BLP, revisited

Admin restored after desysopping; dispute centers on suitability of certain biographies

Biographical articles, especially so-called "single-incident biographies", remained the focus of heavy debate and some controversial interventions over the past week. Deletions of several articles in this class were contested on Wikipedia:Deletion review, while one administrator was briefly desysopped over an apparent offer to disseminate deleted content.

The problems grew out of uncertainty with the policy restrictions on biographies of living persons, the scope of that policy, and its intersection with other policies. The general issue has already been a source of considerable dispute and produced an arbitration case. As the discussion evolved, particular concern was directed toward subjects who were children at the time of the events, especially those who were victims of crime or tragic circumstances. Complications arose with the consideration of other factors, such as participation in publicity by themselves or family members, and the fact that some were no longer living.

All a misunderstanding

Amid the contentious atmosphere of these deletion reviews, a comment Friday by Night Gyr sparked fears that prompted an emergency removal of administrator privileges. The comment appeared to say that Night Gyr had offered to provide the text of one of these controversially deleted articles to a Washington Post reporter covering the subject. Within an hour, Night Gyr had been desysopped, based on a case last September in which the Arbitration Committee took the same action against Everyking for offering to publish deleted article revisions that might contain sensitive personal information.

However, this time the situation proved to be a misunderstanding based in part on a confusion of gender pronouns; Night Gyr was contemplating giving the text to the subject of the article in question, a female, not the male reporter. Night Gyr immediately afterward had suggested to another contributor the possibility of "a new team to track down people with these dubious BLPs written about them and ask them what they think of their articles". Others questioned the wisdom of trying to contact article subjects in situations where the media coverage about them was arguably exploitative, potentially exacerbating the hurt they might feel. In any case, the reason for desysopping did not apply, and Night Gyr was restored to administrator status on Monday after the issue was called to the attention of the bureaucrats.

The archetype

The current debate has sprung in part from a series of events that began a month ago, when an article written about a Chinese teenager was nominated for deletion. The teenager was cited as being an Internet phenomenon whose picture had been photoshopped into a wide variety of contexts. In this teenager's case, the subject was 16 when the original picture in question was taken in 2003, but the English-language media coverage did not appear until 2006, with the teen now 19 and above the age of majority for most jurisdictions. As an adult, the teenager had apparently cooperated with the press, but with a sense of "facing the inevitable" and "making the best of the situation".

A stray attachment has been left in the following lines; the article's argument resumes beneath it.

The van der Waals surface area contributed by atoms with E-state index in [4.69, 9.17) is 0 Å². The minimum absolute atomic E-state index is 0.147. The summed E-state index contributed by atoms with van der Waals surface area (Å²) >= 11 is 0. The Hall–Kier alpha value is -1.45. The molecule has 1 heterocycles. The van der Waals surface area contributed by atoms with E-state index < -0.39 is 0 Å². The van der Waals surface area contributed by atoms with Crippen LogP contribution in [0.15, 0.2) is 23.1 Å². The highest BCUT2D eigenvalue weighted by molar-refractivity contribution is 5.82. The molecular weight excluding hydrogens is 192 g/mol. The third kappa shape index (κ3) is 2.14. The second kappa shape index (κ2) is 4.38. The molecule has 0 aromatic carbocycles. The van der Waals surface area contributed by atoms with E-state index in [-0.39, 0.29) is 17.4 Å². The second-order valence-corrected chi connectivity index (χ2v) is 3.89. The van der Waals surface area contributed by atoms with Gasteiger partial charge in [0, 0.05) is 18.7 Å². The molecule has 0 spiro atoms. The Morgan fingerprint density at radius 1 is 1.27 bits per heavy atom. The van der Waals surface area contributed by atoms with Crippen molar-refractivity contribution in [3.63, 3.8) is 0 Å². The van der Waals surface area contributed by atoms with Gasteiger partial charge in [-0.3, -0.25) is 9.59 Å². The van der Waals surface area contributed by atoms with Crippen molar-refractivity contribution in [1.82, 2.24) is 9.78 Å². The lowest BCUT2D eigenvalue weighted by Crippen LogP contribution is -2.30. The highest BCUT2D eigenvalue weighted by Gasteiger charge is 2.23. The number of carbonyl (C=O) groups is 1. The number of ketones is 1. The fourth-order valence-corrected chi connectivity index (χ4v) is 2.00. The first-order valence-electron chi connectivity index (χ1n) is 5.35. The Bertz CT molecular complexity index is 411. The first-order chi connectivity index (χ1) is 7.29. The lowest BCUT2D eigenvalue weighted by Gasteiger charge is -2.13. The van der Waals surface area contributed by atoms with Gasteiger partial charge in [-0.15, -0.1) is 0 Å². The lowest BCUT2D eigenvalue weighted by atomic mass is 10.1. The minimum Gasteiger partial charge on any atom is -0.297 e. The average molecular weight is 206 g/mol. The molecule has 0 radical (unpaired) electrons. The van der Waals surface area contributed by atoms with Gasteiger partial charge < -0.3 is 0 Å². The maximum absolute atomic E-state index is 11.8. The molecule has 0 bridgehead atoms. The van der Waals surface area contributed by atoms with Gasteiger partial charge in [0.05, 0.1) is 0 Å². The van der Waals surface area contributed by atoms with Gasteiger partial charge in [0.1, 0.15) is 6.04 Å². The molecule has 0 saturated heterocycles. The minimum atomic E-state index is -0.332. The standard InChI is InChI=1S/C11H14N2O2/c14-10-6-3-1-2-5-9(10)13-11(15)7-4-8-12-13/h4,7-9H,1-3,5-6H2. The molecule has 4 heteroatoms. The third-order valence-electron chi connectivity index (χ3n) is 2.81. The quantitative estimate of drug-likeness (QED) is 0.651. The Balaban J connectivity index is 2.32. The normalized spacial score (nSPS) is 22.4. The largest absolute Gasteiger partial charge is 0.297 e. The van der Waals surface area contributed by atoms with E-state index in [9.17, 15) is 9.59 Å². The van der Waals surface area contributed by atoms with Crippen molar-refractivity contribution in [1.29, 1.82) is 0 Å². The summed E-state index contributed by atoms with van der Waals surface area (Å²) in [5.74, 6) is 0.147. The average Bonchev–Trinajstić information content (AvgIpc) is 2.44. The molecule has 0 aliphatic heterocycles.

These stories appeared not purely because of the phenomenon itself, but rather in the context of coverage about Chinese government efforts to regulate online discussion. The pictures, in which the teenager's rotund appearance prompted nicknames like "Little Fatty", served as an example of ègǎo, a Chinese word applied to forms of insulting online humor that might be prohibited by the government's restrictions.

Cases on edge

The number of disputed cases expanded in the past week, starting with two boys who were recovered from their alleged kidnapper, Michael J. Devlin, amid considerable publicity in January. Articles about the boys themselves were deleted by Newyorkbrad, and the issue became the subject of a deletion review. The names of the boys ultimately became redirects to the Devlin article; the article histories remain deleted and the redirects have been protected from editing.

During the debate over these two, Doc glasgow and other administrators made additional deletions of similar cases, including several articles involving children who had been kidnapped, molested, or murdered, as well as others born with rare medical conditions or other unusual circumstances. A few of these also came up for deletion review, but generally have not been restored. In some cases, they have been redirected to articles about the general topic of which they are a specific case.

Another edge case made the news with a story in Tuesday's Washington Post, this time involving a high school pole vaulter whose picture, posted to a blog, sparked a "wave of attention" and comments about her that she characterized as "demeaning" because of their focus on her attractive appearance. However, in this situation the individual was 18, and she and her parents had been interviewed by the Post, though the initial publicity was involuntary. It was in the context of this matter that Night Gyr made the comment that led to the temporary desysopping. The underlying questions — whether to have an article at all, whether to cover only her athletic accomplishments, where to cover this incident if at all — are still being debated.

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